July 25, 2019

July 25, 2019 | Larry Goldman | Senior Director, Product Marketing

For decades, Sybase, now SAP Adaptive Server Enterprise (ASE) and related products, has been a popular relational enterprise database management system. Customers appreciate the accelerated transaction processing, high availability, features for business continuity and data security, deployment options, and low total cost of ownership (TCO).

In recent years, however, SAP’s investment in Sybase / ASE (for simplicity, let’s just call it Sybase going forward) has seemingly slowed, primarily in favor of HANA and SAP’s overall cloud strategy. SAP has done little to show that Sybase is a key component of its forward-looking product roadmap, offering up relatively small enhancements since the release of 16.0 in 2014.

You may dismiss this as mere conjecture, in part because it is difficult to prove anything when SAP clearly avoids openly discussing Sybase. But let’s slip on our Crime Scene Investigation (CSI) gloves and lab coats and pull together the forensic evidence required to establish a credible case.

Five Indicators that Something Is Amiss with Sybase

1. SAP has declared the End of Mainstream Maintenance (EoMM) for ASE.

On November 29, 2018, SAP published Note 1922006 – “EoMM Dates for Adaptive Server Enterprise 15.0.3, 15.5, 15.7, and 16.0 – SAP ASE.” It clearly states that the EoMM for ASE 15.7 is 12/31/2020 and for ASE 16.0 is 12/31/2025. The note further defines EoMM as the end of all patches and enhancements, but not the end of support per se.

2. SAP has no real Sybase innovation to offer customers.

The last major release (16.0) of Sybase was over five years ago. In June, SAP quietly released road maps for SAP ASE and SAP Replication Server (after half a year of no roadmaps). Neither show new innovations planned for Sybase products, just incremental improvements on existing features. Instead, SAP would rather talk to customers about migrating to HANA, the cloud, or both, pushing their SAP Transformation Navigator as a tool to guide digital transformation – away from Sybase.

3. SAP has been laying off developers and support staff.

It’s no secret that SAP restructured this spring, laying off about 4,400 employees, nearly 450 of whom reside in California. Analysts and commentators have noted that this ties in with SAP’s cloud strategy since many of those selected were involved with advanced HANA database development and the ABAP programming language. Less well known publicly is that many of those laid off were in Sybase-related roles. If you’ve had trouble contacting your favorite Sybase expert, it is likely that he or she has been let go.

4. SAP isn’t promoting Sybase in the market.

A key indicator of strategic commitment is the amount of resources and marketing a company invests in a product line. There is no evidence of any real effort in the past year to promote or sustain Sybase / ASE products other than a single June conference in Washington, DC. There were no ASE talks at the 2019 SAPPHIRE NOW, and none planned for the fall TechEd programs. Search the SAP blog site, and no one has written anything in over a year. No new videos, no webcasts, no papers. That’s what we call “radio silence.”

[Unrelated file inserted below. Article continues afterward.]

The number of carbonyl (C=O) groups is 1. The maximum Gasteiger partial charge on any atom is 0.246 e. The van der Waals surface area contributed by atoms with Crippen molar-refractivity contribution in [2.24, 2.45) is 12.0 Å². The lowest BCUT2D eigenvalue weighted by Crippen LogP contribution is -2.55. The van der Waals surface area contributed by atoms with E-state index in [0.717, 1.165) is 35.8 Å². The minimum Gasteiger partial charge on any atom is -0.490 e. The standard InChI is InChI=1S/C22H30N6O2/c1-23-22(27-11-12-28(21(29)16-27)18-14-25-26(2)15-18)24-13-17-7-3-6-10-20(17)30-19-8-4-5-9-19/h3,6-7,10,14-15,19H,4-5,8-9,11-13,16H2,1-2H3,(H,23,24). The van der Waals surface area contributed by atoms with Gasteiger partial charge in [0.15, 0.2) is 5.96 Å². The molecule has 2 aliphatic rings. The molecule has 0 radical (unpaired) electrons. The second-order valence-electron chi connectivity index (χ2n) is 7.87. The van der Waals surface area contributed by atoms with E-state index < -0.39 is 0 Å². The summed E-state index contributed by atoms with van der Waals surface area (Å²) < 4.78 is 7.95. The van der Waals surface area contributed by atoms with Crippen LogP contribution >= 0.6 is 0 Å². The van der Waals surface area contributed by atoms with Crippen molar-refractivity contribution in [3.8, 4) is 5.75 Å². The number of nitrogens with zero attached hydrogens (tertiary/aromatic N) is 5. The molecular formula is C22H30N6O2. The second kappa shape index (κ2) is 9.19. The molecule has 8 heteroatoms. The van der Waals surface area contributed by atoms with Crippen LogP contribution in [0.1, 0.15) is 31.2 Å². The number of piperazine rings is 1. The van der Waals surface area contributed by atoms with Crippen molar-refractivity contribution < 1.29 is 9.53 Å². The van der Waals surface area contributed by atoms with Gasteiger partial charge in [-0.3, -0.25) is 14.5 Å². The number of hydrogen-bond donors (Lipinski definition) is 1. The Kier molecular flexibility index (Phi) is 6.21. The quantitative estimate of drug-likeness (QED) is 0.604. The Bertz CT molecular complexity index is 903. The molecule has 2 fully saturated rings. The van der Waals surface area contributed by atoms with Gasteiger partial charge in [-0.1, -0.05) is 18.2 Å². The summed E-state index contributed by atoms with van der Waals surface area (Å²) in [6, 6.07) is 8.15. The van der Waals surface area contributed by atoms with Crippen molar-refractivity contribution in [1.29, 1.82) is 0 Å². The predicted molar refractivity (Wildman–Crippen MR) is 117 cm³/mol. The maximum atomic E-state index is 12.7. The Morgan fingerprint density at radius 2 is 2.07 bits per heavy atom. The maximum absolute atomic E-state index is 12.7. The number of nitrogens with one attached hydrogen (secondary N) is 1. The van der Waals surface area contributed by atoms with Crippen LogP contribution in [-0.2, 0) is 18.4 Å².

5. Public interest in discussing Sybase has waned.

Despite thousands of existing, active deployments of Sybase, a deep Google search reveals little-to-no new activity for Sybase in the past year or more. A scan of Sybase User Groups like ISUG-TECH or larger communities like ASUG shows relatively little activity. Nor are any technical news, analysts, or research sites covering the product line. While this could just be a sign of users with “heads down, doing the work,” the dearth of event and materials certainly indicates a downward spiral of interest in the product line.

The Ominous Future: Sybase Support Will Suffer

The above indicators, while not enough to convict SAP, certainly document a pattern of anti-Sybase actions speaking louder than words. In June, after prodding and poking from vocal SAP customers and partners, SAP renewed its efforts to reassure that Sybase will still be supported, despite the EoMM dates.

Few customers will be satisfied for long if SAP continues to short Sybase of the attention and resources it deserves. If they have not yet done so, these customers are likely to see the quality of Sybase support plummet this year, as critical employees are let go or choose to leave. The slow march to EoMM means annual increases in support costs and decreases in the number of patches and available engineers to keep your Sybase products healthy.

Relax – Your Sybase Deployment Is Safe

Fortunately, Sybase customers do have an advantage over SAP: the option to move to third-party Sybase database support and managed services. Organizations are choosing to replace SAP-provided support with third-party Sybase support to save costs (62% average hard cost savings), extend the life of their existing databases and infrastructure, and receive a more responsive and comprehensive level of support than SAP provides.

Spinnaker Support employs a global team of application and technology experts to support the broad range of Sybase offerings. Our services span the database and the surrounding technologies to help ensure ongoing interoperability. We offer ongoing support and services for both stand-alone Sybase applications and Sybase in combination with other SAP and Oracle enterprise applications.

Third-party support buys you the time to plan your database strategy, whether it’s a migration to the cloud, a move to HANA or another platform, or a longer-term “wait and see” approach. Rest assured, we care about Sybase as much as you do.

Download our Sybase Product Brochure for all the details on how Spinnaker Support can ensure the health and safety of your Sybase investment.